An hour into the ski she saw her first wolf tracks. Forty-five minutes later, she bootpacked up a steep, sun-cleaned slope and crossed into the invisible 100-meter-wide cluster. Barker was at 8,000 feet and overlooking the whole valley. A raven flew overhead and coyote tracks cut across the snow — all promising signs. But after making a few big circles on her skis, Barker found nothing more than a tuft or two of elk hair and a single shard of bone.

“There could be something dead around that’s completely covered in snow,” she said. “The hair and scavenger sign are just killing me.”

There’s hope, however, that the wolf congregation will be explained by an adjoining cluster, 600 feet downhill and off to the west. Barker beelined toward it, blazing ahead of her laggard writer and photographer companions. By the time I arrived, her backpack was on the ground, as is the bony remains of an eaten-up elk calf. Barker inspected a tree for broken branches that would suggest a fight for life and scratching away at the snow surface trying to piece together what unfolded at the site at 9 p.m. Feb. 24 — eight full days before.

Her gloved hand excavated a bloody depression where the young elk was taken down, and then another.

“I should have put my death gloves on, but I got too excited,” Barker said. “So much blood. We don’t often see this much blood.”


Barker scrubs snow from a site on Sheep Mountain where wolves killed an elk. A delay in investigating wolf clusters to avoid influencing their behavior often requires Barker and her team to deduce how the kill happened.



An irony of the crew’s demanding daily routines is that the researchers rarely see the specimens they’re shadowing.

They don’t move in on a geopoint until it’s at least two days vacant, a buffer to ensure they’re not disturbing the predators or prey and, in turn, influencing the data. Imaginations naturally run wild when mentally reconstructing dozens of interactions.

“I just would have loved to have seen this happen,” Barker said.

Kneeling over the elk calf’s busted rib cage, she speculated, “maybe its ribs broke as they were smashing it into the ground.”

Though confident that the site represents a wolf kill, just to be sure she scored the animal’s shriveling hide to look for hemorrhaging that would confirm trauma inflicted while the animal was alive. Bingo.

“We’ve got hemorrhaging on the rear flank,” she said, “and on the neck.”

An “inside-out sock situation” limb, where the leg bone is pulled through the hide, is another telltale sign of a wolf kill. The calf’s contorted remains, again, checked this box.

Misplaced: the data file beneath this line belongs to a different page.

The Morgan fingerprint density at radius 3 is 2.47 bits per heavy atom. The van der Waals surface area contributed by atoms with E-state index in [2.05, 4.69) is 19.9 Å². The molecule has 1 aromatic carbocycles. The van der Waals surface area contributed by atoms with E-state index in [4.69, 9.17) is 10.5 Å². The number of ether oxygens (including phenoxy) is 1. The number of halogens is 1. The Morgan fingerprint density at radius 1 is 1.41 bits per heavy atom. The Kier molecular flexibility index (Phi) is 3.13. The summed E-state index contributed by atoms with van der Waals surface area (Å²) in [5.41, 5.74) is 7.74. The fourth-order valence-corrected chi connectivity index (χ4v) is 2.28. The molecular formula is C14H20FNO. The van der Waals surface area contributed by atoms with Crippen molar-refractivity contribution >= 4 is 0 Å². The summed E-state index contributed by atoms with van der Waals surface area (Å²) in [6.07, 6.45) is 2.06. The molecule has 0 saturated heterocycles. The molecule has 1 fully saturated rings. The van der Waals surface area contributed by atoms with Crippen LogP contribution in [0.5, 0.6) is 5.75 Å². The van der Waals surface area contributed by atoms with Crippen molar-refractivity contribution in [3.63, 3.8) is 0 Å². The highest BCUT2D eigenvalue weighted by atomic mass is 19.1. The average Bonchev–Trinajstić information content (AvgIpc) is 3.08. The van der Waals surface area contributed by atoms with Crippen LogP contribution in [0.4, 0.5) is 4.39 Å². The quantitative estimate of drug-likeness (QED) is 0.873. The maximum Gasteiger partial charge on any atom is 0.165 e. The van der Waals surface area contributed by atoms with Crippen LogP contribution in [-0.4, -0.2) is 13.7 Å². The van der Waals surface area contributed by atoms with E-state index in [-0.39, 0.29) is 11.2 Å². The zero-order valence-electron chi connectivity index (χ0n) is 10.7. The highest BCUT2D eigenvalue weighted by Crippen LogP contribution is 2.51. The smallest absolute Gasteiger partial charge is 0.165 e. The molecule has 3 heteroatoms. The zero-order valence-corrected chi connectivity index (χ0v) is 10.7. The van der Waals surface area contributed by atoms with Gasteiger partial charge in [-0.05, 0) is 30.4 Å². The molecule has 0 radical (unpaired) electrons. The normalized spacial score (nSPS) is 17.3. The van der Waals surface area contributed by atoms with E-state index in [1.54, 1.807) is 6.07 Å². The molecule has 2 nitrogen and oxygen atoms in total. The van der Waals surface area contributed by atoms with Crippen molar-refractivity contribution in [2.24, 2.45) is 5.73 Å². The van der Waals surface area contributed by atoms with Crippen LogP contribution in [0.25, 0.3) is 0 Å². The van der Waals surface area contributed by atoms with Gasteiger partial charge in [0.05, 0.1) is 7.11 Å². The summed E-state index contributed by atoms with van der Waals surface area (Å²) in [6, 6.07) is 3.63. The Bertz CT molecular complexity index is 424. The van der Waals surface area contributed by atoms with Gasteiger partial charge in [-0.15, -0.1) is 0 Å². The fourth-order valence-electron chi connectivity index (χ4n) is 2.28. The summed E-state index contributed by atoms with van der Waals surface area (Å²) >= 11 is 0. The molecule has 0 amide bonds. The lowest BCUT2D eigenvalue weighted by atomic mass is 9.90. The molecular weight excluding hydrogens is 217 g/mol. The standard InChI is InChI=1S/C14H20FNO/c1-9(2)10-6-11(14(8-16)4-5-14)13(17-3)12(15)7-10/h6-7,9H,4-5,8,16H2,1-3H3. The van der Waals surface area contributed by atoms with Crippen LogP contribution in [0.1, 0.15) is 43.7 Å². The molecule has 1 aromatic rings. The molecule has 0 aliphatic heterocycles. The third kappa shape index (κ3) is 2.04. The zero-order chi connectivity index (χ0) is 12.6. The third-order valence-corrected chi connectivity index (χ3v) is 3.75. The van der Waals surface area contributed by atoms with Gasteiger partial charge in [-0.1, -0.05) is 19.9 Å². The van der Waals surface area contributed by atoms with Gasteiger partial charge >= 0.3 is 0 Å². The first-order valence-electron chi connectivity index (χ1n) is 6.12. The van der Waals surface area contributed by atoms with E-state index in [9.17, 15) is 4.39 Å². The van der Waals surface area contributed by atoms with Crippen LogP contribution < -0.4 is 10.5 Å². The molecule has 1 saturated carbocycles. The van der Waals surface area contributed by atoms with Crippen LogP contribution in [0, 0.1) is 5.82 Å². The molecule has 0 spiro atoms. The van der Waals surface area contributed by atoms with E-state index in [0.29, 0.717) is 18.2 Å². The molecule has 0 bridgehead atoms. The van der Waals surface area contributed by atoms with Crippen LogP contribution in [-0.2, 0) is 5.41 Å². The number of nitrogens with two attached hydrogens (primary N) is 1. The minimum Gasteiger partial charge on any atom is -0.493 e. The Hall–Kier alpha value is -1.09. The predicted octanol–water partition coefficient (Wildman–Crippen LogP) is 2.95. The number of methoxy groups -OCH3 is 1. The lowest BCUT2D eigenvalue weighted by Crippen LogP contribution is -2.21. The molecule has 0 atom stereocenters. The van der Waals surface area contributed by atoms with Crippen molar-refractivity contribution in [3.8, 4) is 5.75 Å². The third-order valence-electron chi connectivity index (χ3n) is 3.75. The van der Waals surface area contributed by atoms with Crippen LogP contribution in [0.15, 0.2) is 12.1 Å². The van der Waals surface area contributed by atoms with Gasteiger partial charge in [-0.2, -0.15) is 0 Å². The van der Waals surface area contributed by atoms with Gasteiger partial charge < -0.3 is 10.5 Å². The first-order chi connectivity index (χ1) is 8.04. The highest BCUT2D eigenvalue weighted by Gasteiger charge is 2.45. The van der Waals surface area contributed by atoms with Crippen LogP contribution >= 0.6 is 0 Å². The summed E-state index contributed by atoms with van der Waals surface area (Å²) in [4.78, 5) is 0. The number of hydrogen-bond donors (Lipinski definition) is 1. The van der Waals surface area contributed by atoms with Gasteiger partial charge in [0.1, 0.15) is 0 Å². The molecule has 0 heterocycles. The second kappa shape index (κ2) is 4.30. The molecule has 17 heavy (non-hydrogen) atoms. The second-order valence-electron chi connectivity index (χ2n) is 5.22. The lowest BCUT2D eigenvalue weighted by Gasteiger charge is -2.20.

Barker sawed off a 2-inch segment of leg bone, which encased a “somewhat gelatinous” marrow that suggested to her the first-year elk was in fair shape, at best. But that was just her subjective opinion, and laboratory testing of the marrow will tell a fuller story.

“After the season, we’ll dry it out,” she said. “We’ll take the wet weight and the dry weight and that will tell us how much body fat it had when it died. You can kind of tell if it was healthy or not.”


Kristin Barker, a University of California-Berkeley PhD ecology student, prepares to take a bone marrow sample from the femur of an elk calf carcass found March 5 on the western slope of Sheep Mountain near Kelly. The goal of Barker’s research is to come to a better understanding of the influence that wolves, elk and humans have on the behaviors of one another.



Ordinarily she’d take a tooth to age the animal, but this time it’s not necessary — it’s clearly a calf.

The crew will collect wolf scat, too, if it’s around. No turds today, though. A sawed-off hoof will go into a freezer in case someday another researcher wants to run stable isotope analysis tests to figure out what the calf was eating and even where it lived.

To test for chronic wasting disease the team will take a retropharyngeal lymph node from the neck area, although it’s rarely still there. Usually the nodes end up in wolf intestines, or, if they are left behind, they are picked up by birds — this one, like normal, was gone.

Barker jotted that the carcass was 100% used, noting there was no real soft meat remaining. She flung a glove in the air to select a random location and even digs a snow pit: There was 15 inches, and it was soft except for right at ground level. That data will feed into a snow model that Colorado State University researchers are developing for the study. The whole data-gathering process stretches for 45 minutes, capped by the Google-transcribed description of scene.

“My phone has learned hemorrhaging, and it just makes me so pleased,” Barker said before logging her entry. “It never gets rumen, though.”